Wednesday, 12 January 2005: 2:00 PM
Regional aspects of the North American land surface-atmosphere interactions: Analysis of North American Regional Reanalysis (NARR) Data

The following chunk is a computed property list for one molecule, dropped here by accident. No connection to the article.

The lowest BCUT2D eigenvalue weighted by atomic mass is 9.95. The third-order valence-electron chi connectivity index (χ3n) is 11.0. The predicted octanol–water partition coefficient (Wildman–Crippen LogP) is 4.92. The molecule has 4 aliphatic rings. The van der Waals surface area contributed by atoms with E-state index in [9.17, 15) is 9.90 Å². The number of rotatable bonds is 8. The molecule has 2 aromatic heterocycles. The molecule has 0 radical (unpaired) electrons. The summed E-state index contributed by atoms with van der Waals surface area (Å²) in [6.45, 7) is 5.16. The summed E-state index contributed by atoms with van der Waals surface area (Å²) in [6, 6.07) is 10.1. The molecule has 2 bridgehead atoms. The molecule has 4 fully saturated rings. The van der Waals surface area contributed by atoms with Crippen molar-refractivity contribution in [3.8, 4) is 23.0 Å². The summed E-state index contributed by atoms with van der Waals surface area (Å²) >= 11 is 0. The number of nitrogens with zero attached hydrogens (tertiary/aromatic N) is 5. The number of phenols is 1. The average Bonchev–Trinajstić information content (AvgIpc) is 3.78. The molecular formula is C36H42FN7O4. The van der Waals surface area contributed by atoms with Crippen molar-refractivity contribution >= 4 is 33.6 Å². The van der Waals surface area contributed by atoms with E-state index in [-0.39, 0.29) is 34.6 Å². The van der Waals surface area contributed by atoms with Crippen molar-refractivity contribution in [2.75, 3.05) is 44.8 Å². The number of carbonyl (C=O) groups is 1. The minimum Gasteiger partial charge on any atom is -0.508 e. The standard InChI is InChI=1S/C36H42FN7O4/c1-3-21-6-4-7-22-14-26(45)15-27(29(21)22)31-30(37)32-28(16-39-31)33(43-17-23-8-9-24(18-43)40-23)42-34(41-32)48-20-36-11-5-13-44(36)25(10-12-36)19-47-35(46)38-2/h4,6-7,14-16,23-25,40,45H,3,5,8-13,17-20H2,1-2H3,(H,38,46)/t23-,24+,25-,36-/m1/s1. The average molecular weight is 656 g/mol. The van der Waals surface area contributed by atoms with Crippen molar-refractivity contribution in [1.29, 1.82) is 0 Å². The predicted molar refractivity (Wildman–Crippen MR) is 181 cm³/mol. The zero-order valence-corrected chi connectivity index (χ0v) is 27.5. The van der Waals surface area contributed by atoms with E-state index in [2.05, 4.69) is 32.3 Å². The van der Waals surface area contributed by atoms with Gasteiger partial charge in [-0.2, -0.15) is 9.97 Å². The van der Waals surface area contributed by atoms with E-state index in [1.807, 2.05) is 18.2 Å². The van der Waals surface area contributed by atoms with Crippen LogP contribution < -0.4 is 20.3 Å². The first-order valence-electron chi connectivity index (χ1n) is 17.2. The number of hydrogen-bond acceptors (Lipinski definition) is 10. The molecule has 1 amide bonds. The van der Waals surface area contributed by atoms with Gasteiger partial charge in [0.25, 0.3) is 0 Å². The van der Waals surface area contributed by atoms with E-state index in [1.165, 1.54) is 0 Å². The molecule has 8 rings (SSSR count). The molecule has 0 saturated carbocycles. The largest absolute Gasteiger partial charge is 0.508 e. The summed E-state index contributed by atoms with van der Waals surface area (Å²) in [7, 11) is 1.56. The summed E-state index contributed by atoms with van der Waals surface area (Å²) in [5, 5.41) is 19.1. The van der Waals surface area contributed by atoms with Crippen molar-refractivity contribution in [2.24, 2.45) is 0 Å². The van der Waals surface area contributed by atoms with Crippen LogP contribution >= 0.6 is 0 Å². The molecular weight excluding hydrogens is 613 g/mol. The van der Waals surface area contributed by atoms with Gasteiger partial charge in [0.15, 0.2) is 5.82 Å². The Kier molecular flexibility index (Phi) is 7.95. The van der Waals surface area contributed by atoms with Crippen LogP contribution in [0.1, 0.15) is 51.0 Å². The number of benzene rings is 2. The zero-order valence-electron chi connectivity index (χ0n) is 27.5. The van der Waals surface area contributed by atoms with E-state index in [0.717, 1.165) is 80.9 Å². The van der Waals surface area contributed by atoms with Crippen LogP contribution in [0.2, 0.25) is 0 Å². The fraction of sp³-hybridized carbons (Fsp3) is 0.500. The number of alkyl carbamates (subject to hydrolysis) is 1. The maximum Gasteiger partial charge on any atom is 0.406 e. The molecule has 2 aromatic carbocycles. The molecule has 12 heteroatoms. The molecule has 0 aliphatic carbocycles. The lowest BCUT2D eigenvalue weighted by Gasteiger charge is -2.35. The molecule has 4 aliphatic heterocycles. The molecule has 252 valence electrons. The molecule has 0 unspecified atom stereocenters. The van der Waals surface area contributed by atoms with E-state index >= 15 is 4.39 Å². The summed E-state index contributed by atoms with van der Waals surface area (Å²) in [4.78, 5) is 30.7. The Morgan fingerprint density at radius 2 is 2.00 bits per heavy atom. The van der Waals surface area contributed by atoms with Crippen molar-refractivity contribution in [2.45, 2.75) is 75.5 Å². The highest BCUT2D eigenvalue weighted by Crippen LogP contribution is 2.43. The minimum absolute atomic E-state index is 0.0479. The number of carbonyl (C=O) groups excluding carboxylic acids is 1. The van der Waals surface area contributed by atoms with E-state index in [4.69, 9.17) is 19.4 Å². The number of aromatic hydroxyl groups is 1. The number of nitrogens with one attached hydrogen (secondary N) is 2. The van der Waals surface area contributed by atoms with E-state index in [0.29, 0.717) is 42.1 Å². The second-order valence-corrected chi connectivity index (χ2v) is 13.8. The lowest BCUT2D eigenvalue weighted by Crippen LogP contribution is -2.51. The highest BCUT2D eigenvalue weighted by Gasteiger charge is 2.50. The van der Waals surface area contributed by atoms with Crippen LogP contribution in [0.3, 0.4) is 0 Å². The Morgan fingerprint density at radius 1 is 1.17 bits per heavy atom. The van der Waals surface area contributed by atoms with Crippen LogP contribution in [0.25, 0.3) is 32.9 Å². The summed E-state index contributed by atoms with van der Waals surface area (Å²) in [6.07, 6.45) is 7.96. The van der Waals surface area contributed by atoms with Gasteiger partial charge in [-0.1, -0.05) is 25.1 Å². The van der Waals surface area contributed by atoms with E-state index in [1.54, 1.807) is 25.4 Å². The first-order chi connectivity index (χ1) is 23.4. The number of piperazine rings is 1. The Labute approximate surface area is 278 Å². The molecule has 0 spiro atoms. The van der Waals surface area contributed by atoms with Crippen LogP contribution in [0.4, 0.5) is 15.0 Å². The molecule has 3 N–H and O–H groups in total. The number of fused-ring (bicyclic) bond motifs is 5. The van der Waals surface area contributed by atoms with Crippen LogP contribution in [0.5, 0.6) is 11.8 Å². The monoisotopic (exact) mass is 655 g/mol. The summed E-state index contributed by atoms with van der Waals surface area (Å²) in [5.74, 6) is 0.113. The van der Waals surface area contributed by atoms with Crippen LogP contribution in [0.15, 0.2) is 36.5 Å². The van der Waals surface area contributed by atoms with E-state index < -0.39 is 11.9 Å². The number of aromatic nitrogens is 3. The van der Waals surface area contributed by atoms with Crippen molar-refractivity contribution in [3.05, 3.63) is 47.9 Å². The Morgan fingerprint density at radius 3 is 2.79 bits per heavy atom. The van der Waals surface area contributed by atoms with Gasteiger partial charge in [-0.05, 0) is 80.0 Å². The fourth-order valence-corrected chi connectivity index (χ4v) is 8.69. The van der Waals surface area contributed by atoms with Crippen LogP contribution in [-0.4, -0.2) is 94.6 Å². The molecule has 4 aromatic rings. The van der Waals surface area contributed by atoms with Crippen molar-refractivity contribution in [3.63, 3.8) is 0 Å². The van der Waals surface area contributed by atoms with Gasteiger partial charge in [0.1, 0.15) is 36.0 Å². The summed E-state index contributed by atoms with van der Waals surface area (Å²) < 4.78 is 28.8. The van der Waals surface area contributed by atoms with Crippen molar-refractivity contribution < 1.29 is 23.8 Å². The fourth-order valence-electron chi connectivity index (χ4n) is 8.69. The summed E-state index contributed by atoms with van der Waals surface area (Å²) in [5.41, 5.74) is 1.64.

Our effort is directed toward improving the understanding of the feedbacks between soil states and precipitation processes, focusing on the variability and predictability of the hydrologic cycle of North American basins. In this study, by employing the recently released NCEPís North American Regional Reanalysis (NARR) data, first we investigate the basin scale surface water and energy budgets as the background for the analysis of the land surface and atmosphere feedbacks; then, we diagnose the regional land surface-atmosphere interactions from diurnal, monthly to seasonal time scales. To examine those interactions, the soil states are correlated to the more relevant surface and atmospheric variables. There is solid evidence for strong interactions during summer, while this mechanism is likely to be less relevant during the cold season. A multiyear basin-by-basin analysis reveals that during the summer months positive feedbacks between soil moisture and precipitation are most likely in most of the North American basins, although with a different degrees in strength. Results from NARR have produced different degrees of feedbacks between the soil moisture conditions and precipitation intensity: the monsoon-affected regions in Mexico can be identified as strong feedback regions; feedbacks are weaker in the Mississippi basin and its sub-basins; and finally, no clear linkages are found in the western US basins (Columbia and Colorado). Advective processes, ocean influence, winter snow and spring runoff effects are potential factors that may have a stronger effect over the regions with weak land-atmosphere feedback.